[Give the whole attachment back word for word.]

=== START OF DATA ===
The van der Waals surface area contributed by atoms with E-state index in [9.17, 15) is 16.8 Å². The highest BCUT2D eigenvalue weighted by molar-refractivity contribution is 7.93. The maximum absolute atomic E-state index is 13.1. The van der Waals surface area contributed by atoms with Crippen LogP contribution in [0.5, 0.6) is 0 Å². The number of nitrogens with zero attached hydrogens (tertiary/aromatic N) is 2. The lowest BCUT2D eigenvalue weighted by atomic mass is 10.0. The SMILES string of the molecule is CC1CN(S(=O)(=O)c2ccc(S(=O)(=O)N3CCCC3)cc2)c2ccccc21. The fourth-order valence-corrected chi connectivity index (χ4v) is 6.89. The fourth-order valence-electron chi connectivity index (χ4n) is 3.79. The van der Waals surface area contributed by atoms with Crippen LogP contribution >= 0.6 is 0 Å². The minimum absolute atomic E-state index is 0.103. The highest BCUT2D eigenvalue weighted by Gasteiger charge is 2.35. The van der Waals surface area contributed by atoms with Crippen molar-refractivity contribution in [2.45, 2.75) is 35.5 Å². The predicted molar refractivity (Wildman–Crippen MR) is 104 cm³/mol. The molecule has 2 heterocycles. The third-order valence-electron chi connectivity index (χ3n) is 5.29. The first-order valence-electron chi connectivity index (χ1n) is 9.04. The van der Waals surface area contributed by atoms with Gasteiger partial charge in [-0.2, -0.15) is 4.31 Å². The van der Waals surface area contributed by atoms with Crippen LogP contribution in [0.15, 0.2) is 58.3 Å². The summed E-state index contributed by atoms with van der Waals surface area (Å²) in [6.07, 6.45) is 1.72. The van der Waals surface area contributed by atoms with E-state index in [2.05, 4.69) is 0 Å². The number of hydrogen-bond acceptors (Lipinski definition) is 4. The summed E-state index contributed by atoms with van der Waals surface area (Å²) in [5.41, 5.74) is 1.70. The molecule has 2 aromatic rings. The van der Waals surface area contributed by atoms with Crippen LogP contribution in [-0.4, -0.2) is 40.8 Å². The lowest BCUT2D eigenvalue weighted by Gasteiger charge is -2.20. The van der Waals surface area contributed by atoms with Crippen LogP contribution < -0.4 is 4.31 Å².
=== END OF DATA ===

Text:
The van der Waals surface area contributed by atoms with E-state index in [9.17, 15) is 16.8 Å². The highest BCUT2D eigenvalue weighted by molar-refractivity contribution is 7.93. The maximum absolute atomic E-state index is 13.1. The van der Waals surface area contributed by atoms with Crippen LogP contribution in [0.5, 0.6) is 0 Å². The number of nitrogens with zero attached hydrogens (tertiary/aromatic N) is 2. The lowest BCUT2D eigenvalue weighted by atomic mass is 10.0. The SMILES string of the molecule is CC1CN(S(=O)(=O)c2ccc(S(=O)(=O)N3CCCC3)cc2)c2ccccc21. The fourth-order valence-corrected chi connectivity index (χ4v) is 6.89. The fourth-order valence-electron chi connectivity index (χ4n) is 3.79. The van der Waals surface area contributed by atoms with Crippen LogP contribution >= 0.6 is 0 Å². The minimum absolute atomic E-state index is 0.103. The highest BCUT2D eigenvalue weighted by Gasteiger charge is 2.35. The van der Waals surface area contributed by atoms with Crippen molar-refractivity contribution in [2.45, 2.75) is 35.5 Å². The predicted molar refractivity (Wildman–Crippen MR) is 104 cm³/mol. The molecule has 2 heterocycles. The third-order valence-electron chi connectivity index (χ3n) is 5.29. The first-order valence-electron chi connectivity index (χ1n) is 9.04. The van der Waals surface area contributed by atoms with Gasteiger partial charge in [-0.2, -0.15) is 4.31 Å². The van der Waals surface area contributed by atoms with Crippen LogP contribution in [0.15, 0.2) is 58.3 Å². The summed E-state index contributed by atoms with van der Waals surface area (Å²) in [6.07, 6.45) is 1.72. The van der Waals surface area contributed by atoms with E-state index in [2.05, 4.69) is 0 Å². The number of hydrogen-bond acceptors (Lipinski definition) is 4. The summed E-state index contributed by atoms with van der Waals surface area (Å²) in [5.41, 5.74) is 1.70. The molecule has 2 aromatic rings. The van der Waals surface area contributed by atoms with Crippen LogP contribution in [-0.4, -0.2) is 40.8 Å². The lowest BCUT2D eigenvalue weighted by Gasteiger charge is -2.20. The van der Waals surface area contributed by atoms with Crippen LogP contribution < -0.4 is 4.31 Å².